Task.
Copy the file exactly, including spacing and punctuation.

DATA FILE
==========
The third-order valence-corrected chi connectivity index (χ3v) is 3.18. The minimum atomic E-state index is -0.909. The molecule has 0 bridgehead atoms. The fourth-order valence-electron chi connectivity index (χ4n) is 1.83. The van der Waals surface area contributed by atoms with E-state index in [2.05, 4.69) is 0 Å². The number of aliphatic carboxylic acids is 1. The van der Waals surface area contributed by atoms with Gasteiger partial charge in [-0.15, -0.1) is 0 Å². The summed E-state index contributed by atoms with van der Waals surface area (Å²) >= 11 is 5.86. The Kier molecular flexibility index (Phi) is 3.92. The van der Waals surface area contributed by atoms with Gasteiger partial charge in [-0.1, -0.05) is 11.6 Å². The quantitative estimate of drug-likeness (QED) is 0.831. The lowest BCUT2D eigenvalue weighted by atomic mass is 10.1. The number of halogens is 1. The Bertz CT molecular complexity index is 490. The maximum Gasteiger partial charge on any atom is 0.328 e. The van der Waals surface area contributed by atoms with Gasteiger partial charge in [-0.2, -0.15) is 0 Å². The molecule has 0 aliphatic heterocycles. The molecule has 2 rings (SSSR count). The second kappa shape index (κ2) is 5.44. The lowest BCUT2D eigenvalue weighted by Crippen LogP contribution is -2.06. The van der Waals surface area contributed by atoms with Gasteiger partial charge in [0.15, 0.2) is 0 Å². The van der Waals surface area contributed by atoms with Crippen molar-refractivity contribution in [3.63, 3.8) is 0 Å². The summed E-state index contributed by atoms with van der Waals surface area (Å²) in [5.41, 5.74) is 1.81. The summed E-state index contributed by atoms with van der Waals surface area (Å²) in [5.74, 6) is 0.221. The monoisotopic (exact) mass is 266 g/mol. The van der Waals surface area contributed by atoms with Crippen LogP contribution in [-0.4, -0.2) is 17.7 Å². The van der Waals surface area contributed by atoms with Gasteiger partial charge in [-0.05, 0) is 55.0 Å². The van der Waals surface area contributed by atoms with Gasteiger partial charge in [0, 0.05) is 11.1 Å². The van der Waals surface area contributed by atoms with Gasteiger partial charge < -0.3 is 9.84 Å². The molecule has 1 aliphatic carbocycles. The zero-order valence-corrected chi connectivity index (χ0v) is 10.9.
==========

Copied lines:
The third-order valence-corrected chi connectivity index (χ3v) is 3.18. The minimum atomic E-state index is -0.909. The molecule has 0 bridgehead atoms. The fourth-order valence-electron chi connectivity index (χ4n) is 1.83. The van der Waals surface area contributed by atoms with E-state index in [2.05, 4.69) is 0 Å². The number of aliphatic carboxylic acids is 1. The van der Waals surface area contributed by atoms with Gasteiger partial charge in [-0.15, -0.1) is 0 Å². The summed E-state index contributed by atoms with van der Waals surface area (Å²) >= 11 is 5.86. The Kier molecular flexibility index (Phi) is 3.92. The van der Waals surface area contributed by atoms with Gasteiger partial charge in [-0.1, -0.05) is 11.6 Å². The quantitative estimate of drug-likeness (QED) is 0.831. The lowest BCUT2D eigenvalue weighted by atomic mass is 10.1. The number of halogens is 1. The Bertz CT molecular complexity index is 490. The maximum Gasteiger partial charge on any atom is 0.328 e. The van der Waals surface area contributed by atoms with Gasteiger partial charge in [-0.2, -0.15) is 0 Å². The molecule has 0 aliphatic heterocycles. The molecule has 2 rings (SSSR count). The second kappa shape index (κ2) is 5.44. The lowest BCUT2D eigenvalue weighted by Crippen LogP contribution is -2.06. The van der Waals surface area contributed by atoms with Gasteiger partial charge in [0.15, 0.2) is 0 Å². The van der Waals surface area contributed by atoms with Crippen molar-refractivity contribution in [3.63, 3.8) is 0 Å². The summed E-state index contributed by atoms with van der Waals surface area (Å²) in [5.41, 5.74) is 1.81. The summed E-state index contributed by atoms with van der Waals surface area (Å²) in [5.74, 6) is 0.221. The monoisotopic (exact) mass is 266 g/mol. The van der Waals surface area contributed by atoms with Crippen LogP contribution in [-0.4, -0.2) is 17.7 Å². The van der Waals surface area contributed by atoms with Gasteiger partial charge in [-0.05, 0) is 55.0 Å². The van der Waals surface area contributed by atoms with Gasteiger partial charge in [0, 0.05) is 11.1 Å². The van der Waals surface area contributed by atoms with Gasteiger partial charge < -0.3 is 9.84 Å². The molecule has 1 aliphatic carbocycles. The zero-order valence-corrected chi connectivity index (χ0v) is 10.9.